July 16, 2013

After Quebec disaster, railroad inspectors coming to Maine

The federal review will start less than two weeks after a train disaster in Quebec that killed 50 people and devastated an entire town.

By Dennis Hoey dhoey@pressherald.com
Staff Writer

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click image to enlarge

This photo provided by Surete du Quebec, shows wrecked oil tankers and debris from a runaway train on Monday, July 8, 2013 in Lac-Megantic, Quebec, Canada. A runaway train derailed igniting tanker cars carrying crude oil early Saturday, July 6 At least 50 people were confirmed dead in a catastrophe that raised questions about the safety of transporting oil by rail instead of pipeline. (AP Photo/Surete du Quebec, The Canadian Press)

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PDF: Michaud-Pingree Letter to Federal Officials

"An event like this requires a full accounting of the vulnerabilities of existing (railroad) infrastructure in Maine. We all have an obligation to ensure that any safety issues are identified and dealt with quickly. This is even more important at a time when crude oil shipments through Maine are skyrocketing," Pingree and Michaud wrote.

Pingree and Michaud issued a joint statement Monday announcing that the Federal Railroad Administration will return to Maine this week to take a much closer look at the Montreal, Maine & Atlantic Railway's operations. The company is based in Hermon.

Pingree is married to S. Donald Sussman, majority share owner of MaineToday Media, which publishes the Portland Press Herald.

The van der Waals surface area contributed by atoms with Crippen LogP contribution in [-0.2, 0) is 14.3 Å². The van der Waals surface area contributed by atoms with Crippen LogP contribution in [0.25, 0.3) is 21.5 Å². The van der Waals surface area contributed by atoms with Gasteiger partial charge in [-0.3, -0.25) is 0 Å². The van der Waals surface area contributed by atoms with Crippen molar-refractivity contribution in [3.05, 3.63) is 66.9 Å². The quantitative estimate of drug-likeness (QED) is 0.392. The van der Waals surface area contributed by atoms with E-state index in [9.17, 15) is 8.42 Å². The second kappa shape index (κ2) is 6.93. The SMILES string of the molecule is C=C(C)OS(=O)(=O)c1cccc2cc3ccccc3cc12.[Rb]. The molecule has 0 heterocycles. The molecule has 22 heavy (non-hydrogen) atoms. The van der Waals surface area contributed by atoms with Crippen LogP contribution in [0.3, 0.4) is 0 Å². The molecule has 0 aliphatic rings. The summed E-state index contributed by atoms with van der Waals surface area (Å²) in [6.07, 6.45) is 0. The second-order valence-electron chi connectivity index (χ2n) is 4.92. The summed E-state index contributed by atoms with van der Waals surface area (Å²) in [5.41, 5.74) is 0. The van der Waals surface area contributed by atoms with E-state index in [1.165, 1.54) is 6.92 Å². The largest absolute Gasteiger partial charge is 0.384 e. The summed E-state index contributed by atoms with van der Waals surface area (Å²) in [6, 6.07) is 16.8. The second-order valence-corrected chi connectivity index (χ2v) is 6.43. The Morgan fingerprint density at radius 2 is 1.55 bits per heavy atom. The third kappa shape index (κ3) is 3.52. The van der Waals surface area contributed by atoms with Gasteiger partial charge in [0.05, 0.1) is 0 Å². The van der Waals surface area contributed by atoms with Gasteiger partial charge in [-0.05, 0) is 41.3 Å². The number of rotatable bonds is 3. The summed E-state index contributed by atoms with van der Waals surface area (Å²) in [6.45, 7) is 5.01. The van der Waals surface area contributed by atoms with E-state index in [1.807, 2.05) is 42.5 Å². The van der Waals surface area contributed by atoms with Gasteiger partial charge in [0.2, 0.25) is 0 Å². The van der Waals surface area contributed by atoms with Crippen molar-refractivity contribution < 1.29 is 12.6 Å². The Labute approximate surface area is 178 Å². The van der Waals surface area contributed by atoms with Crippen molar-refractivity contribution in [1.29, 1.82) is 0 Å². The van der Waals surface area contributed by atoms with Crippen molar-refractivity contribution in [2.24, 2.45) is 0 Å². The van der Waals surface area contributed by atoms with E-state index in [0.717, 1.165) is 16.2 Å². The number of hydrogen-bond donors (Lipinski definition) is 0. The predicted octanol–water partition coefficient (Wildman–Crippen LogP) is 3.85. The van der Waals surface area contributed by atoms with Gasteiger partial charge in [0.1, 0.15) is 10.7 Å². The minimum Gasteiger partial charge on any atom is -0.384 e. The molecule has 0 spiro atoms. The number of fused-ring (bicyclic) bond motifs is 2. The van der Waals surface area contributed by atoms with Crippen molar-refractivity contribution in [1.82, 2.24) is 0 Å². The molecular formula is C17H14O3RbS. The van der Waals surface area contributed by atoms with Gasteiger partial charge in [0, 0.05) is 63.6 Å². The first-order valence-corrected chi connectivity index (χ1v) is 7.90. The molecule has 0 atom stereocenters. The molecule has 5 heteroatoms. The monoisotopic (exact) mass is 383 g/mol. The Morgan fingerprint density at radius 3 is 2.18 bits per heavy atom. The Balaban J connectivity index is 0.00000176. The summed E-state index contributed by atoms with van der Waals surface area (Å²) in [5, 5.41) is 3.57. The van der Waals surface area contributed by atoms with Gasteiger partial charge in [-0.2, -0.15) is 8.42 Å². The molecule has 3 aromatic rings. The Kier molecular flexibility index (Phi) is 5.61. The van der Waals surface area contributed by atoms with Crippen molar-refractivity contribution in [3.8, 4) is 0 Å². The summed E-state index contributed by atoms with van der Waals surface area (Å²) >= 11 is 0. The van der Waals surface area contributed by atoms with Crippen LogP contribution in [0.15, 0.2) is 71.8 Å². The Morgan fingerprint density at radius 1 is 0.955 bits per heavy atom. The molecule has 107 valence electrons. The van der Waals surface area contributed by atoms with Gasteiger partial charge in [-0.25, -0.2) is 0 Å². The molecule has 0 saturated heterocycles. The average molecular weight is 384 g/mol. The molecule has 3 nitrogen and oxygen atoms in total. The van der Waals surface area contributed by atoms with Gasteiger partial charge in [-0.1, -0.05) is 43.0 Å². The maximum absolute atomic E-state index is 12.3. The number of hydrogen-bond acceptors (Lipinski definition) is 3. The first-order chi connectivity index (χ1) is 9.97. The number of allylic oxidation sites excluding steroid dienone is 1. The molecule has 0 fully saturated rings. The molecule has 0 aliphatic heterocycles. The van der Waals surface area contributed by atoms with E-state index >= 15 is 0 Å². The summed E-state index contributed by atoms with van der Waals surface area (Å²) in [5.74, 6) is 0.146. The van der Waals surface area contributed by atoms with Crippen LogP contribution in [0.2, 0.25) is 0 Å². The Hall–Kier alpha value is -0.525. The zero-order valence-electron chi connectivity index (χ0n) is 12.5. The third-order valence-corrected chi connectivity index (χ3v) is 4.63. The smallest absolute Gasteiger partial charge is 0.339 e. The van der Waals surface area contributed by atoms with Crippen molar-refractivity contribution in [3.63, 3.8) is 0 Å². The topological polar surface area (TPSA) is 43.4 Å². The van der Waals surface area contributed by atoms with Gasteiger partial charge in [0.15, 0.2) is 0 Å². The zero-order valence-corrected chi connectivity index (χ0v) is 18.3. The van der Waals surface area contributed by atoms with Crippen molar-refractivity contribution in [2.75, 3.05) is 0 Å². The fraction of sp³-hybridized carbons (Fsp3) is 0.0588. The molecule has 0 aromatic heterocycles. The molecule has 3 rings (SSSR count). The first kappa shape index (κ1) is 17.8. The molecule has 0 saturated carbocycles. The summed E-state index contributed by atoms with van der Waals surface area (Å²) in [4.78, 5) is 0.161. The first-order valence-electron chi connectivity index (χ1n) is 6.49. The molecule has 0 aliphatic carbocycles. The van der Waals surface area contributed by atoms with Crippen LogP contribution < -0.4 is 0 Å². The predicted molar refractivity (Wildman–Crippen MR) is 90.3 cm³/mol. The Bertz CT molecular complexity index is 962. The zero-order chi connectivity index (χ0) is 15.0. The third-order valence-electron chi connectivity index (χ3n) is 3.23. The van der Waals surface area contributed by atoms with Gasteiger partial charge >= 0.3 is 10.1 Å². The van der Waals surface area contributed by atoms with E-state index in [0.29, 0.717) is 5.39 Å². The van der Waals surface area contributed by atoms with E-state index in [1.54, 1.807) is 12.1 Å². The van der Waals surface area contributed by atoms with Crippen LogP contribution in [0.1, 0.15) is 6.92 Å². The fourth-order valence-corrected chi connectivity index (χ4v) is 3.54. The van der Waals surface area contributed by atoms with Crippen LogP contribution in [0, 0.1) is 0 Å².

The federal inspection will be done in conjunction with an independent review by the Maine Department of Transportation of all freight safety records compiled by the rail administration.

The review was initiated through an executive order July 9 by Gov. Paul LePage, said Department of Transportation spokesman Ted Talbot.

The governor told the department to look at all available safety reports and inspection results and, if necessary, recommend action to solve problems with rail lines in Maine. Talbot said the department must file a report with the governor by Oct. 9.

The unmanned 72-car train, which rolled down a seven-mile-long hill before crashing and exploding, destroyed much of Lac-Megantic's downtown. The train was eastbound, heading toward Maine, when it derailed at 1:15 a.m. on July 6.

According to its website, the Maine, Montreal & Atlantic Railway began operating in January 2003. It owns 510 miles of track in Maine, Vermont and Quebec, and employs 170 people. Its main line trains operate between Millinocket and Searsport, and from Brownville Junction to Montreal.

"Our hearts go out to the Lac-Megantic community for the tragedy that unfolded in their town on July 6," the company says in a statement on its website. "The anguish of what has transpired in the deaths of so many is great, and words cannot express how deeply we feel for the pain and uncertainty being experienced by so many."

In Washington, D.C., on Monday, U.S. Sens. Angus King and Susan Collins of Maine paid tribute to the 30 volunteer firefighters who rushed from their homes in Chesterville, Eustis, Farmington, New Vineyard, Phillips, Strong and Rangeley to help in Lac-Megantic.

"These brave Mainers showed true strength of character, strength of character that enabled them to overcome fear in pursuit of the greater good," King said Monday on the floor of the Senate. "It is without doubt that their actions saved countless lives, and we owe these American heroes our enduring gratitude."

-- Staff Writer Tom Bell contributed to this report.

Dennis Hoey can be contacted at 791-6365 or at:


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